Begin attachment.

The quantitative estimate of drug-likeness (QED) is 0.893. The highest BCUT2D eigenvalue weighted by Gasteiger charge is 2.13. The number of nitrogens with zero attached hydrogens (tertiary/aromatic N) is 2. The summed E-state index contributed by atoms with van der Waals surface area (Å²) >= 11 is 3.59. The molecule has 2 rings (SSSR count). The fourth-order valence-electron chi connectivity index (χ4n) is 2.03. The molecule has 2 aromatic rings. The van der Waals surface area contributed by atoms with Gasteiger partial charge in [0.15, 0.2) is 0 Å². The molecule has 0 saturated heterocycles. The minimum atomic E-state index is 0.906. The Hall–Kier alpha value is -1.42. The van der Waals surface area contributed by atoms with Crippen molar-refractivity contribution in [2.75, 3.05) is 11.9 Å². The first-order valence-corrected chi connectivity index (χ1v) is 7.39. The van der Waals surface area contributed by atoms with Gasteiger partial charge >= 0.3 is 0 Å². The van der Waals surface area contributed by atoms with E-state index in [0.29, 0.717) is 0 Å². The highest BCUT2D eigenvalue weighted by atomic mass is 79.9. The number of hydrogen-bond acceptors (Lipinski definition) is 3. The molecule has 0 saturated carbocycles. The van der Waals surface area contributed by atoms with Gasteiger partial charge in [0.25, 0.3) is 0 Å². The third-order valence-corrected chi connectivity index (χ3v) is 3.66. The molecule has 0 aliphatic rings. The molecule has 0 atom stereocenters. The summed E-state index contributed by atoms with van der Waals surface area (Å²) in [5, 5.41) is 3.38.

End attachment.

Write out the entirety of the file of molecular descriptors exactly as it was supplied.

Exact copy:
The quantitative estimate of drug-likeness (QED) is 0.893. The highest BCUT2D eigenvalue weighted by Gasteiger charge is 2.13. The number of nitrogens with zero attached hydrogens (tertiary/aromatic N) is 2. The summed E-state index contributed by atoms with van der Waals surface area (Å²) >= 11 is 3.59. The molecule has 2 rings (SSSR count). The fourth-order valence-electron chi connectivity index (χ4n) is 2.03. The molecule has 2 aromatic rings. The van der Waals surface area contributed by atoms with Gasteiger partial charge in [0.15, 0.2) is 0 Å². The molecule has 0 saturated heterocycles. The minimum atomic E-state index is 0.906. The Hall–Kier alpha value is -1.42. The van der Waals surface area contributed by atoms with Crippen molar-refractivity contribution in [2.75, 3.05) is 11.9 Å². The first-order valence-corrected chi connectivity index (χ1v) is 7.39. The van der Waals surface area contributed by atoms with Gasteiger partial charge >= 0.3 is 0 Å². The van der Waals surface area contributed by atoms with E-state index in [0.29, 0.717) is 0 Å². The highest BCUT2D eigenvalue weighted by atomic mass is 79.9. The number of hydrogen-bond acceptors (Lipinski definition) is 3. The molecule has 0 saturated carbocycles. The van der Waals surface area contributed by atoms with Gasteiger partial charge in [0.25, 0.3) is 0 Å². The third-order valence-corrected chi connectivity index (χ3v) is 3.66. The molecule has 0 aliphatic rings. The molecule has 0 atom stereocenters. The summed E-state index contributed by atoms with van der Waals surface area (Å²) in [5, 5.41) is 3.38.